French election: Candidates take EU to task in last TV pitch

Jean-Luc Melenchon arrives on the set of the studios of French television channel France 2 in Saint-Cloud, Paris, 20 AprilImage copyright

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Jean-Luc Melenchon of the radical left was the first to speak

Marine Le Pen has called for France to take back powers from the EU, saying she wants to “give back to the French the keys of the house”.

The far-right leader, one of 11 candidates standing in Sunday’s presidential vote, is taking part in a final set-piece TV encounter.

Speaking earlier, radical leftist Jean-Luc Melenchon said the EU must change or France would leave.

Opinion polls suggest a tight race with some 30% of voters still undecided.

It is turning out to be the most unpredictable election in generations in France and the programme is a last chance for all of them to speak to the nation, the BBC’s Hugh Schofield reports from Paris.

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Ms Le Pen and centrist Emmanuel Macron are seen as frontrunners to progress to the second round.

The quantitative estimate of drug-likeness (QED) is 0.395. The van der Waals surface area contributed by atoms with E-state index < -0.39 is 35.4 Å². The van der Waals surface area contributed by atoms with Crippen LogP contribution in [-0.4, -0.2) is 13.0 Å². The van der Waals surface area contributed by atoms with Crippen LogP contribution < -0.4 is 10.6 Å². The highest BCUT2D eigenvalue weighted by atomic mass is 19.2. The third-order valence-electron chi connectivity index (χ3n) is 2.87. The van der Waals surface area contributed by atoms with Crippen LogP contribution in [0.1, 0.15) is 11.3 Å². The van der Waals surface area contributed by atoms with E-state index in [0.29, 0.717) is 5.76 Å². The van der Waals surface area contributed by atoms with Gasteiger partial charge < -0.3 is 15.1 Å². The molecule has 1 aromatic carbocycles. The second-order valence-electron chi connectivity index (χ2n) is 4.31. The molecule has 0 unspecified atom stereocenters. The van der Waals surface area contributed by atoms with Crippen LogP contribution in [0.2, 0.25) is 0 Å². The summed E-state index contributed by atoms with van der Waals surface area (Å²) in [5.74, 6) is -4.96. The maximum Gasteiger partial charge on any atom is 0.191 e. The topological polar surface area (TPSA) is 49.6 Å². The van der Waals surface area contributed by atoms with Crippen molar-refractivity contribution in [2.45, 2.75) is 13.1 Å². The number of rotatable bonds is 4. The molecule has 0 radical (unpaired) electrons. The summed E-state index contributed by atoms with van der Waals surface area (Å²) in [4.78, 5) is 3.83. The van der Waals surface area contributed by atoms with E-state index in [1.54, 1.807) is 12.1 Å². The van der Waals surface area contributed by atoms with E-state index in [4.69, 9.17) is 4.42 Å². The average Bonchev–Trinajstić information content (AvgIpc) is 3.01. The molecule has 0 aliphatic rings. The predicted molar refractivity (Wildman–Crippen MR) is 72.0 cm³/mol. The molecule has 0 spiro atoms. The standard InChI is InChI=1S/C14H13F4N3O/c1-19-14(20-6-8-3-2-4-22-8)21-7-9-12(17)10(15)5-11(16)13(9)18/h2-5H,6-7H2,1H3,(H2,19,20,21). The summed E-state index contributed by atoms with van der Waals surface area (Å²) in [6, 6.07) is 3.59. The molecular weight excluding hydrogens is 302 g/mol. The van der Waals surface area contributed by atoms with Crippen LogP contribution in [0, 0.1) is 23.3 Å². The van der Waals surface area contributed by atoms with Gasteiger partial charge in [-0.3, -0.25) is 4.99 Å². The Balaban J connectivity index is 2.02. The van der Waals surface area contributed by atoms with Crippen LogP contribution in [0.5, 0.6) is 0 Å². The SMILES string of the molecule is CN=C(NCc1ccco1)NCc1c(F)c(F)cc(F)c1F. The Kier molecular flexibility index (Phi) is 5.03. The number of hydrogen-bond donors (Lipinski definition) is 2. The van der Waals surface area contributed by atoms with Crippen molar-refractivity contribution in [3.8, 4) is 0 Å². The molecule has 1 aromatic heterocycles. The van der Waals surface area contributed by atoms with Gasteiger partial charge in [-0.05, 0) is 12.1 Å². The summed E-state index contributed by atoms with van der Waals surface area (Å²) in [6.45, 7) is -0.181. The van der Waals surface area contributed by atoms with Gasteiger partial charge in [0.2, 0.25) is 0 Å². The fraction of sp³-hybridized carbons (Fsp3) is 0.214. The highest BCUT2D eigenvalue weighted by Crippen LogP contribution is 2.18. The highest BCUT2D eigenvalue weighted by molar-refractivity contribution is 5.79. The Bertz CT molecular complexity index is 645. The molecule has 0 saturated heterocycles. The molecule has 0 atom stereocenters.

However, Francois Fillon of the centre-right Republican party and Mr Melenchon are also in the frame.

The candidates drew lots to establish the order of speakers, with Mr Melenchon coming first. Each candidate is being interviewed individually for 15 minutes.

‘Change or leave’

As she delivered her line about keys, Ms Le Pen dangled one before viewers.

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Ms Le Pen dangled a key to make her point

She called for withdrawal from the euro “to restore competitiveness”.

On terrorism, a major concern for France after attacks claimed by so-called Islamic State, she said “hate-preaching imams” and foreigners who are on a police security watch list should be expelled.

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When Mr Melenchon was asked if France should leave the EU, he replied: “We change it or we leave it.” He said he believed in an “independent France orientated towards peace”.

Asked about his controversial tax plans, he said: “We are actually going to tax incomes above 400,000 euros [¬£335,000; $429,000] a year at 90%”.

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Benoit Hamon, the candidate of the ruling Socialist party who has plummeted to fifth place in the polls, attacked austerity, saying the European project was under threat.

“I am the only candidate who will improve employees’ pay slips,” he said.

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Benoit Hamon is struggling in the opinion polls

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